כָּל הַיָּמִים שֶׁאָדָם חָבֵר לֹא אִכְפַּת לוֹ בַּצִּבּוּר וְאֵינוֹ נֶעֱנַשׁ עָלָיו, נִתְמַנָּה אָדָם בָּרֹאשׁ וְנָטַל טַלִּית, לֹא יֹאמַר לְטוֹבָתִי אֲנִי נִזְקָק, לֹא אִכְפַּת לִי בַּצִּבּוּר, אֶלָּא כָּל טֹרַח הַצִּבּוּר עָלָיו, אִם רָאָה אָדָם מַעֲבִיר בִּיָּיא עַל חֲבֵרוֹ, אוֹ עוֹבֵר עֲבֵרָה, וְלֹא מְמַחֶה בְּיָדוֹ הוּא נֶעֱנַשׁ עָלָיו. וְרוּחַ הַקֹּדֶשׁ צוֹוַחַת: בְּנִי אִם עָרַבְתָּ לְרֵעֲךָ, אַתָּה עָרֵב עָלָיו, (משלי ו, א): תָּקַעְתָּ לַזָּר כַּפֶּיךָ, אָמַר לוֹ הַקָּדוֹשׁ בָּרוּךְ הוּא אַתָּה הִכְנַסְתָּ עַצְמְךָ לַזִּירָה, וּמִי שֶׁהוּא מַכְנִיס עַצְמוֹ לַזִּירָה אוֹ נִצּוֹחַ אוֹ נוֹצֵחַ, אָמַר לוֹ הַקָּדוֹשׁ בָּרוּךְ הוּא אֲנִי וְאַתָּה עוֹמְדִים בַּזִּירָה אוֹ נִצַּחְתָּ אוֹ נִצַּחְתִּי.

As long as one is but an ordinary scholar, he has no concern with the congregation and is not punished [for its lapses], but as soon as he is appointed head and dons the cloak [of leadership], he must no longer say: ‘I live for my own benefit, I care not about the congregation,’ but the whole burden of the community is on his shoulders. If he sees a man causing suffering to another, or transgressing, and does not prevent him, then he is held punishable. The Holy Spirit then exclaims, ‘My son, if you have become surety for your neighbor’- you are responsible for him, because ‘you have shaken hands on behalf of a stranger’” (Proverbs 6:1). The Holy Blessed One says to him: “‘You [by assuming office] have placed yourself in the arena’, and he who places himself in the arena stands either to fail or win. We two stand in the arena; either you prevail or I.” [Soncino translation]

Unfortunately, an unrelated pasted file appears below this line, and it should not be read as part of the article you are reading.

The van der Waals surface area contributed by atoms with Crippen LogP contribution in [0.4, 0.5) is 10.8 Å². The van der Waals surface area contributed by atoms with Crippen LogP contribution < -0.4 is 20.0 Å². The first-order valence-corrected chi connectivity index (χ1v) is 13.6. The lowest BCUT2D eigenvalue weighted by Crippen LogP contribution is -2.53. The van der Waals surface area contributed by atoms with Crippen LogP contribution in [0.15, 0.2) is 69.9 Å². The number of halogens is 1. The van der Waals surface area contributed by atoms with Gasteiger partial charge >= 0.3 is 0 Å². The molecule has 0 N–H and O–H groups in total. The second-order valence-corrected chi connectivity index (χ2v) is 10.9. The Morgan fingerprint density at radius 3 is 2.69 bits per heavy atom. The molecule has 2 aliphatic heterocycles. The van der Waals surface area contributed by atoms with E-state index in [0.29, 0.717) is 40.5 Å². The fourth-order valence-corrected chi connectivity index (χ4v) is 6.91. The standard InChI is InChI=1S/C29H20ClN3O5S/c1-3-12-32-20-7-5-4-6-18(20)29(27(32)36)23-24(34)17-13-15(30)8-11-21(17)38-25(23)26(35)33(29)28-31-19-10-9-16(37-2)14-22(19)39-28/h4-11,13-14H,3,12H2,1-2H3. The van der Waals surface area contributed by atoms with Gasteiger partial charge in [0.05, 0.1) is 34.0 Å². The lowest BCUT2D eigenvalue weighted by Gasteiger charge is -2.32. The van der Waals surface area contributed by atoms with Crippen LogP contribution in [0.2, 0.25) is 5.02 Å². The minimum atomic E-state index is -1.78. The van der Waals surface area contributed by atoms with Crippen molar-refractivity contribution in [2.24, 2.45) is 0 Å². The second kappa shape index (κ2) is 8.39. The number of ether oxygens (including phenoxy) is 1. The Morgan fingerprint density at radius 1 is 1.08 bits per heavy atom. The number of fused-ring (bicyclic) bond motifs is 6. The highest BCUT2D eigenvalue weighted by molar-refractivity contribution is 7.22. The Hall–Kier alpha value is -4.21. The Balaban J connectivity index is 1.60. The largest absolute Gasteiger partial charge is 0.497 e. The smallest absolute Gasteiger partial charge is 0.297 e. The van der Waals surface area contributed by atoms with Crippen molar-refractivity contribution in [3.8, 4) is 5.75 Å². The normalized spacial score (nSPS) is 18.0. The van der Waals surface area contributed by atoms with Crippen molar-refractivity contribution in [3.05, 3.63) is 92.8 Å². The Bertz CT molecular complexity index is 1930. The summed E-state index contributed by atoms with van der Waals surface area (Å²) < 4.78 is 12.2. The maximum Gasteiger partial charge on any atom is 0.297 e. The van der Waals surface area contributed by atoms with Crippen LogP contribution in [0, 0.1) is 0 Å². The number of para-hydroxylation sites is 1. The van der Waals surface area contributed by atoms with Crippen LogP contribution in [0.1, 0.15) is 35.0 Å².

וכבר היה רבי טרפון וזקנים מסובין בעלית בית נתזה בלוד נשאלה שאילה זו בפניהם תלמוד גדול או מעשה גדול נענה רבי טרפון ואמר מעשה גדול נענה ר"ע ואמר תלמוד גדול נענו כולם ואמרו תלמוד גדול שהתלמוד מביא לידי מעשה

Rabbi Tarfon and some elders were reclining in an upper chamber in the house of Nitza in Lod when this question came up: Which is greater, study or action? Rabbi Tarfon spoke up and said: Action is greater. Rabbi Akiva spoke up and said: Study is greater. The others then spoke up and said: Study is greater because it leads to action. [Soncino translation]

Suggested Discussion Questions

1. How might you define the word "action" in this context?

2.Do you think study or action is more important? Why?

3. How does this text relate to Jewish social justice?

תנו רבנן לעולם יהא אדם רך כקנה ואל יהא קשה כארז מעשה שבא רבי אלעזר (בן ר') שמעון ממגדל גדור מבית רבו והיה רכוב על החמור ומטייל על שפת נהר ושמח שמחה גדולה והיתה דעתו גסה עליו מפני שלמד תורה הרבה

Our Rabbis have taught: A man should always be gentle as the reed and never unyielding as the cedar. Once R. Eleazar son of R. Simeon was coming from Migdal Gedor, from the house of his teacher, and he was riding leisurely on his donkey by the riverside and was feeling happy and elated because he had studied much Torah.

נזדמן לו אדם אחד שהיה מכוער ביותר אמר לו שלום עליך רבי ולא החזיר לו אמר לו ריקה כמה מכוער אותו האיש שמא כל בני עירך מכוערין כמותך אמר לו איני יודע אלא לך ואמור לאומן שעשאני כמה מכוער כלי זה שעשית כיון שידע בעצמו שחטא ירד מן החמור ונשתטח לפניו ואמר לו נעניתי לך מחול לי אמר לו איני מוחל לך עד שתלך לאומן שעשאני ואמור לו כמה מכוער כלי זה שעשית

היה מטייל אחריו עד שהגיע לעירו יצאו בני עירו לקראתו והיו אומרים לו שלום עליך רבי רבי מורי מורי אמר להם למי אתם קורין רבי רבי אמרו לו לזה שמטייל אחריך אמר להם אם זה רבי אל ירבו כמותו בישראל אמרו לו מפני מה אמר להם כך וכך עשה לי אמרו לו אעפ"כ מחול לו שאדם גדול בתורה הוא